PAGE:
Partner and manager of two marinas in Mallorca for 15 years Oscar has been designer and consultant for marina projects in various countries, and designer of customized marina elements. He has shared his experience through more than 30 conferences in 12 countries and has written numerous articles for Marina World and other international nautical magazines. Oscar is a Certified Marina Professional, was founder director of the Global Marina Institute, member of ICOMIA’s Marinas Committee, member of PIANC Recreational Marine Committee, Convenor of ISO TC228 WG8 “Yacht Harbours”, member of the Global Marine Business Advisers (GMBA) group and founding member of the Asia Pacific Superyacht Association.
In life and in yachting, learning the lessons of your mistakes is all part of the journey. And those of us who’ve been there and done it must not shy away from giving the next generation enough rope to berth the boat – trusting that they won’t decorate the propellers with it…
I have the training blues. That’s the only way I can describe it, it is the closest description I have found. There are many groups, societies and well-meaning people that make it possible for trainees to attend workshops or join the crew onboard to learn the reality of the nautical career they may be considering.
But how do we ensure these well-meant intentions are as conducive to education as they should be, and that our time invested as educators is as productive for our candidtates as they require?
I will draw on the example of Phil Wade who, of oversized heart and legendary yachting fame, has organised for some nine years now along with one of his friends, for unprivileged South African children to learn about yachting and assit them on their path towards becoming qualified yacht crew or yachting technicians. With charity, Marine Inspirations, Phil was inspired to “give back to the industry”, and they have since trained male and female young adults and children in the ways of the water, opening the door of possibility for a promising career in the yachting industry. The young students are given theoretical training in South Africa and the ones who better assimilate to the course are taken on a two-week trip to Palma to assist with regattas, visit shipyards and yacht support companies, and sometimes do some sailing, too. Other pupils are placed as apprentices aboard yachts or gain experience with marine industry companies operating on shore.
So far so good. This organised and recognised NGO can evidence wonderful results and many successful cases where these youngsters have become an established part of the yachting community, youungsters who otherwise may have suffered the traditional limitations of opportunity and finding quality employment. It’s a beautiful story, but there is a blockage in the way of their further development: the on-the-job training. Of course, someone without experience must start with the basic chores of the trade, but that must include taking on more responsibilities and being allowed to make mistakes, which are indelible learning experiences. Assigning higher levels of (surveyed) decision-making is the next step, and letting them fail and learn from it is a necessary part of the process.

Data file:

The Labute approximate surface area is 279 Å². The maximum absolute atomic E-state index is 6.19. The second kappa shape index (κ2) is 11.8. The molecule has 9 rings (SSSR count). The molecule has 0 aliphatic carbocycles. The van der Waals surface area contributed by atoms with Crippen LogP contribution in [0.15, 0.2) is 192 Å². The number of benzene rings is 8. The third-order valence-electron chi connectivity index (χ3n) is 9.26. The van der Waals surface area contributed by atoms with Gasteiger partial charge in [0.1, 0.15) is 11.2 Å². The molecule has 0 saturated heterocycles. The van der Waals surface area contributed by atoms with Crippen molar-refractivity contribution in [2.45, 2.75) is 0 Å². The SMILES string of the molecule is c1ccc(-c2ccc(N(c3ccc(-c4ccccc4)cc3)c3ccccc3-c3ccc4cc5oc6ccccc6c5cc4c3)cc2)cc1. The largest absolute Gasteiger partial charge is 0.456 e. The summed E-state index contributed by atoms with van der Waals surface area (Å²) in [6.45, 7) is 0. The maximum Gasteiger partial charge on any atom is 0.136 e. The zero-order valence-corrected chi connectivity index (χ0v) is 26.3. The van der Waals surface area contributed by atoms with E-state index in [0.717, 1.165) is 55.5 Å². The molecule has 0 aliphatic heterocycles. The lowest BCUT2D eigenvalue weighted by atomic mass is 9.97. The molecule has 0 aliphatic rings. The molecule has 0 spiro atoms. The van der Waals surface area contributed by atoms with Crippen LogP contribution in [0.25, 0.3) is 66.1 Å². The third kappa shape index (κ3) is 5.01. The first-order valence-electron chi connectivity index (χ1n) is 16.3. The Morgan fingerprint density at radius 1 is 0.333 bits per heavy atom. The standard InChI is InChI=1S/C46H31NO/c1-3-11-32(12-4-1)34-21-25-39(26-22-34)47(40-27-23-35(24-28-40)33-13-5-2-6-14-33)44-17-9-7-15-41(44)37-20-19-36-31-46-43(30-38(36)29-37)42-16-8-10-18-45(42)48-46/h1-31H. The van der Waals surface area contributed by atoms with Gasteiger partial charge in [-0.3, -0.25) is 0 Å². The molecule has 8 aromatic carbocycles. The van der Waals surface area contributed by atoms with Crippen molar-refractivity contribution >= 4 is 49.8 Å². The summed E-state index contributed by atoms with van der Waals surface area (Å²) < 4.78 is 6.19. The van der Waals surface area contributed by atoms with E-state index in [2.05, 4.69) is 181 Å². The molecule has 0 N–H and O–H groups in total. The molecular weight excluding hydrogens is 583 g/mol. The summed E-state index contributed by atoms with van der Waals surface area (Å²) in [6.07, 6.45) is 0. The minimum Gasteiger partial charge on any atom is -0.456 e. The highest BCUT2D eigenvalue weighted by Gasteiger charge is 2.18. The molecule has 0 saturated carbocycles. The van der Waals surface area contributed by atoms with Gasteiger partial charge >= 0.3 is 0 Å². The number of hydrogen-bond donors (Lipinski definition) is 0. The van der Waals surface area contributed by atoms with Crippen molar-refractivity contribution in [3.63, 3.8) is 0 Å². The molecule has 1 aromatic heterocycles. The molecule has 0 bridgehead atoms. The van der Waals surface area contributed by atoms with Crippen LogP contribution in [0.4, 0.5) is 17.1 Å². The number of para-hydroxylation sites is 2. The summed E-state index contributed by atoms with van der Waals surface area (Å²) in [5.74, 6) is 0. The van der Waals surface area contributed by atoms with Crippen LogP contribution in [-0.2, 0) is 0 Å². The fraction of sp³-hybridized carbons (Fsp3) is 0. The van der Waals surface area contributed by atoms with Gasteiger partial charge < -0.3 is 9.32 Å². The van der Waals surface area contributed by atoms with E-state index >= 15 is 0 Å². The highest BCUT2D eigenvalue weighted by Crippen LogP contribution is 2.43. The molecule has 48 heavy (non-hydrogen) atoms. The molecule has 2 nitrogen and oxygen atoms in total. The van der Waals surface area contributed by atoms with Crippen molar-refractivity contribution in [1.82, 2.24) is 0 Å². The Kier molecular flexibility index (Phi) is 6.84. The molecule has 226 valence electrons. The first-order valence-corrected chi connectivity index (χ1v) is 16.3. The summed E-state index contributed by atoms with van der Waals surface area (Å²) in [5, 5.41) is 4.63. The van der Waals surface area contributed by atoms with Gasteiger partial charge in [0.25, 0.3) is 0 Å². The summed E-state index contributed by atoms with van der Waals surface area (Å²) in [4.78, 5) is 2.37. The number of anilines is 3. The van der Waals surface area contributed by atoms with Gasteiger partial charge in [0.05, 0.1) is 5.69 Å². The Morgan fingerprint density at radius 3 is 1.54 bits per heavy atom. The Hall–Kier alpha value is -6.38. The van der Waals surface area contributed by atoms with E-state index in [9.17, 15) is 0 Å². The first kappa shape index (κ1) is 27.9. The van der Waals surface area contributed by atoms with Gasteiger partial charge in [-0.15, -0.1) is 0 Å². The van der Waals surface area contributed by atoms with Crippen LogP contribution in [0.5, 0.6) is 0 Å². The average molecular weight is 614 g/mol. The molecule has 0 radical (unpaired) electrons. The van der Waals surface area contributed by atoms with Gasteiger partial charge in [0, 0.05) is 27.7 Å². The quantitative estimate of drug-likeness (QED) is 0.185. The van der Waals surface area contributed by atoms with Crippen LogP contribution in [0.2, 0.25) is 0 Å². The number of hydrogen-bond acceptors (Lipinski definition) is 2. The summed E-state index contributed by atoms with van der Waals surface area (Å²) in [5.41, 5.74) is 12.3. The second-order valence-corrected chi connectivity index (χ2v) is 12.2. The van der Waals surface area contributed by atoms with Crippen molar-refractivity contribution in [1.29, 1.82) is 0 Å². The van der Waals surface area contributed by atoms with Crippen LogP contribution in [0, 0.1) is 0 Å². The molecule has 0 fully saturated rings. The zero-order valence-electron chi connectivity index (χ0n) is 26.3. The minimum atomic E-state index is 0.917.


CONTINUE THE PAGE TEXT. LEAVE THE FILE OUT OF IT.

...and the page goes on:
Too many managers accepting trainees opt to keep them away from decisions or operational machinery, afraid they could make a dangerous mistake. That does not help them in their quest for experience; it is the job of management to manage the risk of the mistakes that a trainee can make and trust the student to take appropriate action if things go wrong.
When I had trainee deckhands on yachts, seeking to get their officer’s ticket, of course I wouldn’t be off to my cabin at night letting them take a night watch alone, but I would stay close to the bridge to check on things now and again, and be ready to react should help be called for. The watch is theirs, the final responsibility is mine.
The fear of something going wrong is with us as the trainers, and only serves to express our insecurity. Our knowledge and experience should give us the peace of mind to see a trainee as another variable in the system, one to be monitored but not limited to the new tasks being learned, remembering that making your own mistakes is the best experience.
Novel doctors must practice after graduating under (but not limited by) a seasoned doctor’s supervision before they can practice alone. The method is used in many disciplines, but it doesn’t work if the trainees cannot perform under real conditions. In helicopter pilot training, you are sent to fly solo after just 30 hours with an instructor. The aerospace industry is highly conscious of safety, but the apparently dangerous learning protocol works! Those two situations can be far more dangerous than mistaking a distant fishing boat’s lights for shore-based ones, wrongly tying down a mooring line or pinpointing a plot in the chart that’s a few miles off.
Trainees with special abilities will excel in handling their assigned job situations, and be identified early in their career as promising industry professionals. These examples can be extrapolated to each and all duties in our nautical (and other) professional worlds. Let us eliminate our fears and give our young followers the opportunities they deserve.